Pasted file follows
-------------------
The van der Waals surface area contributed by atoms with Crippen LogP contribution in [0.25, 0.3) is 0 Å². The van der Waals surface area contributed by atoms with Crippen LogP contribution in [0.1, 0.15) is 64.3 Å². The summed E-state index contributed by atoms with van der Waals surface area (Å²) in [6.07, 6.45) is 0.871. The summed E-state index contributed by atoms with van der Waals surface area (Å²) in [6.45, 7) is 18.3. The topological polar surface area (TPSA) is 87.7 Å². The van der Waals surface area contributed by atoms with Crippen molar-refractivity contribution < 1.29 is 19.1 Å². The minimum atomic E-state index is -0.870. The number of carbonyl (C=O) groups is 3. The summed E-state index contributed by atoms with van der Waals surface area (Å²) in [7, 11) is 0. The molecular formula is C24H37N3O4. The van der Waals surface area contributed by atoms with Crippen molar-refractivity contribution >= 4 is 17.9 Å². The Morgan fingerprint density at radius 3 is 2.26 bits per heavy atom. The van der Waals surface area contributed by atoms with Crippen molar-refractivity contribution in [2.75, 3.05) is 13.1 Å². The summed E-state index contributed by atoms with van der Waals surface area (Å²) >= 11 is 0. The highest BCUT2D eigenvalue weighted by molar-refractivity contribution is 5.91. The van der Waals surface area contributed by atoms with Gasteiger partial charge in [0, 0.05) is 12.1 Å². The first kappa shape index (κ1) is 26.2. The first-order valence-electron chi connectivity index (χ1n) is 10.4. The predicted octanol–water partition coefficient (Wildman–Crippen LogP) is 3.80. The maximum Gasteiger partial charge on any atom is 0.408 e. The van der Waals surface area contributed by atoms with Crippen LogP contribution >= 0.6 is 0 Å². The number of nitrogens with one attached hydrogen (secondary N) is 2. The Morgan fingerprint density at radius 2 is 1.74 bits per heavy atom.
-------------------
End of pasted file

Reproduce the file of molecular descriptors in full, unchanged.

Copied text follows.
The van der Waals surface area contributed by atoms with Crippen LogP contribution in [0.25, 0.3) is 0 Å². The van der Waals surface area contributed by atoms with Crippen LogP contribution in [0.1, 0.15) is 64.3 Å². The summed E-state index contributed by atoms with van der Waals surface area (Å²) in [6.07, 6.45) is 0.871. The summed E-state index contributed by atoms with van der Waals surface area (Å²) in [6.45, 7) is 18.3. The topological polar surface area (TPSA) is 87.7 Å². The van der Waals surface area contributed by atoms with Crippen molar-refractivity contribution < 1.29 is 19.1 Å². The minimum atomic E-state index is -0.870. The number of carbonyl (C=O) groups is 3. The summed E-state index contributed by atoms with van der Waals surface area (Å²) in [7, 11) is 0. The molecular formula is C24H37N3O4. The van der Waals surface area contributed by atoms with Crippen molar-refractivity contribution >= 4 is 17.9 Å². The Morgan fingerprint density at radius 3 is 2.26 bits per heavy atom. The van der Waals surface area contributed by atoms with Crippen molar-refractivity contribution in [2.75, 3.05) is 13.1 Å². The summed E-state index contributed by atoms with van der Waals surface area (Å²) >= 11 is 0. The highest BCUT2D eigenvalue weighted by molar-refractivity contribution is 5.91. The van der Waals surface area contributed by atoms with Gasteiger partial charge in [0, 0.05) is 12.1 Å². The first kappa shape index (κ1) is 26.2. The first-order valence-electron chi connectivity index (χ1n) is 10.4. The predicted octanol–water partition coefficient (Wildman–Crippen LogP) is 3.80. The maximum Gasteiger partial charge on any atom is 0.408 e. The van der Waals surface area contributed by atoms with Crippen LogP contribution >= 0.6 is 0 Å². The number of nitrogens with one attached hydrogen (secondary N) is 2. The Morgan fingerprint density at radius 2 is 1.74 bits per heavy atom.